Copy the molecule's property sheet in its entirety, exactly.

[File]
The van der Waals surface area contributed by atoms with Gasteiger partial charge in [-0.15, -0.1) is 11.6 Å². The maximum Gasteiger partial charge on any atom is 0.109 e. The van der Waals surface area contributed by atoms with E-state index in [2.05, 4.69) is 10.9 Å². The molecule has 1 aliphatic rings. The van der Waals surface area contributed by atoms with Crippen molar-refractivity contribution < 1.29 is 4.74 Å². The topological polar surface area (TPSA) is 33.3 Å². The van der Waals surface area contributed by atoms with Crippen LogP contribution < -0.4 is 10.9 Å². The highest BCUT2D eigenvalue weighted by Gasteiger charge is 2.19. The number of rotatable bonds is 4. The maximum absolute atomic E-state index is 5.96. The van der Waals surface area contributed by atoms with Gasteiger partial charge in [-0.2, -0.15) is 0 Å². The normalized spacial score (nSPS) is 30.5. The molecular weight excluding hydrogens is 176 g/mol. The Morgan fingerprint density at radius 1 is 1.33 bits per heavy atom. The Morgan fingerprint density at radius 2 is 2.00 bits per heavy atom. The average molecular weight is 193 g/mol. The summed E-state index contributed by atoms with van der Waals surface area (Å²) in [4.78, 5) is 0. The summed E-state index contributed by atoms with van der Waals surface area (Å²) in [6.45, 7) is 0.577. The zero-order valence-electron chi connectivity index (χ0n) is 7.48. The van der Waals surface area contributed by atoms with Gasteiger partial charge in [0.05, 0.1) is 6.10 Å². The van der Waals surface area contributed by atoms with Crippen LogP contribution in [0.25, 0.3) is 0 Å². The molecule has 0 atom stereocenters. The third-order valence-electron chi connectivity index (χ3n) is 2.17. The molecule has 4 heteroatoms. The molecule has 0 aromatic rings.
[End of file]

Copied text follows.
The van der Waals surface area contributed by atoms with Gasteiger partial charge in [-0.15, -0.1) is 11.6 Å². The maximum Gasteiger partial charge on any atom is 0.109 e. The van der Waals surface area contributed by atoms with E-state index in [2.05, 4.69) is 10.9 Å². The molecule has 1 aliphatic rings. The van der Waals surface area contributed by atoms with Crippen molar-refractivity contribution < 1.29 is 4.74 Å². The topological polar surface area (TPSA) is 33.3 Å². The van der Waals surface area contributed by atoms with Crippen LogP contribution < -0.4 is 10.9 Å². The highest BCUT2D eigenvalue weighted by Gasteiger charge is 2.19. The number of rotatable bonds is 4. The maximum absolute atomic E-state index is 5.96. The van der Waals surface area contributed by atoms with Gasteiger partial charge in [-0.2, -0.15) is 0 Å². The normalized spacial score (nSPS) is 30.5. The molecular weight excluding hydrogens is 176 g/mol. The Morgan fingerprint density at radius 1 is 1.33 bits per heavy atom. The Morgan fingerprint density at radius 2 is 2.00 bits per heavy atom. The average molecular weight is 193 g/mol. The summed E-state index contributed by atoms with van der Waals surface area (Å²) in [4.78, 5) is 0. The summed E-state index contributed by atoms with van der Waals surface area (Å²) in [6.45, 7) is 0.577. The zero-order valence-electron chi connectivity index (χ0n) is 7.48. The van der Waals surface area contributed by atoms with Gasteiger partial charge in [0.05, 0.1) is 6.10 Å². The van der Waals surface area contributed by atoms with Crippen LogP contribution in [0.25, 0.3) is 0 Å². The molecule has 0 atom stereocenters. The third-order valence-electron chi connectivity index (χ3n) is 2.17. The molecule has 4 heteroatoms. The molecule has 0 aromatic rings.